The Critical Jobs of a Chimney Damper
The chimney damper is a critical fireplace component for maintaining safe and efficient use. Its job is to prevent smoke and fumes from filling up in your home when using the fireplace. It also allows sufficient air (draft) to circulate in the flue to start and maintain a fire safely and seals the fireplace shut, preventing downdrafts and energy waste when not in use. It also helps keep small animals and pests from entering your home through the fireplace.
The Two Types of Chimney Dampers
The throat damper is the traditional chimney damper. It is a metal or cast-iron plate installed in the chimney’s throat, just above the firebox. A rubber gasket forms an airtight seal when the damper is closed. However, its proximity to the firebox makes throat dampers prone to creosote and soot build-up that can inhibit its operation without regular chimney cleaning. In addition, the intense heat, moisture intrusion, combustion gases, and oxidation can damage the damper and gasket, preventing it from opening or closing correctly.
A top-sealing or top-mount damper is installed at the top of the chimney, functioning as both a chimney damper and a chimney cap which is why it is often called a chimney cap damper. It prevents moisture, wildlife, pests, and debris from getting in the flue whether the damper is open or closed, eliminating the need for a separate chimney cap. When shut, a top-sealing damper prevents outside air from circulating in the flue, making it more energy-efficient than traditional throat dampers.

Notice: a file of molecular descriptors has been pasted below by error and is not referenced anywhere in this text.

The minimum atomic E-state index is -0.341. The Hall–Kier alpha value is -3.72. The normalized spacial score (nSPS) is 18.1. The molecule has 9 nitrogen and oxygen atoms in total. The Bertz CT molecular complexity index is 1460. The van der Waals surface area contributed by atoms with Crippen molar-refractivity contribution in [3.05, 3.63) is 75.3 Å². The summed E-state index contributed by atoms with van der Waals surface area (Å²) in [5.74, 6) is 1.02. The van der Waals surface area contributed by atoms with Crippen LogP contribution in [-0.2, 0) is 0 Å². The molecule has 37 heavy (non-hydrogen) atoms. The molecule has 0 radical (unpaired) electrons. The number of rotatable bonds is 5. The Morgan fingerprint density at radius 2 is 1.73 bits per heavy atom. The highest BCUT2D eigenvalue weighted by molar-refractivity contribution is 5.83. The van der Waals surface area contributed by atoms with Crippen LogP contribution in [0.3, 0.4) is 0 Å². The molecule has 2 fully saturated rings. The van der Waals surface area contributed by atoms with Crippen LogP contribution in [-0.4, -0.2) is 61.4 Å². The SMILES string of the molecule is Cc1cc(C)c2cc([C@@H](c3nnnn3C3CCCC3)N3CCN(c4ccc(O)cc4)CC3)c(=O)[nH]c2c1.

When to Open and Close the Damper
- Open the damper when starting a fire in the fireplace. It is hazardous to start a fire with a closed damper because smoke and carbon monoxide will fill up your living space. Carbon monoxide is a colorless and odorless gas that depletes oxygen and can be fatal. Signs of carbon monoxide poisoning include headaches, nausea, and dizziness.
- Keep the damper open while the fire is burning in the fireplace so that the smoke and fumes will vent up the chimney. You can partially close the damper about one-third of the way to control the heat and flames, but don’t shut the damper entirely until the fire is out.
- After the fire is extinguished, close the damper to keep the heat in your living space.
- Close the damper when you’re not using the fireplace. It will prevent conditioned air in your home from escaping through the chimney and will also help keep small animals and pests from becoming uninvited house guests.
Signs Your Chimney Damper May Need Repair
Whether you have a traditional throat damper or a top-mount damper, it should open and close easily. A damper that is difficult to operate or doesn’t open or close fully are signs that the chimney damper may need repair or replacement. You may also notice the area near your fireplace is draftier than other areas of the home. Since a damaged damper can be hazardous and allow moisture and pests to get into the chimney system, it’s important to schedule chimney repairs with Certified Chimney Sweeps®, like Chimney Saver Solutions right away. Our trained and experienced technicians provide chimney damper repairs throughout Greater Richmond, VA, and surrounding areas. Schedule an appointment today.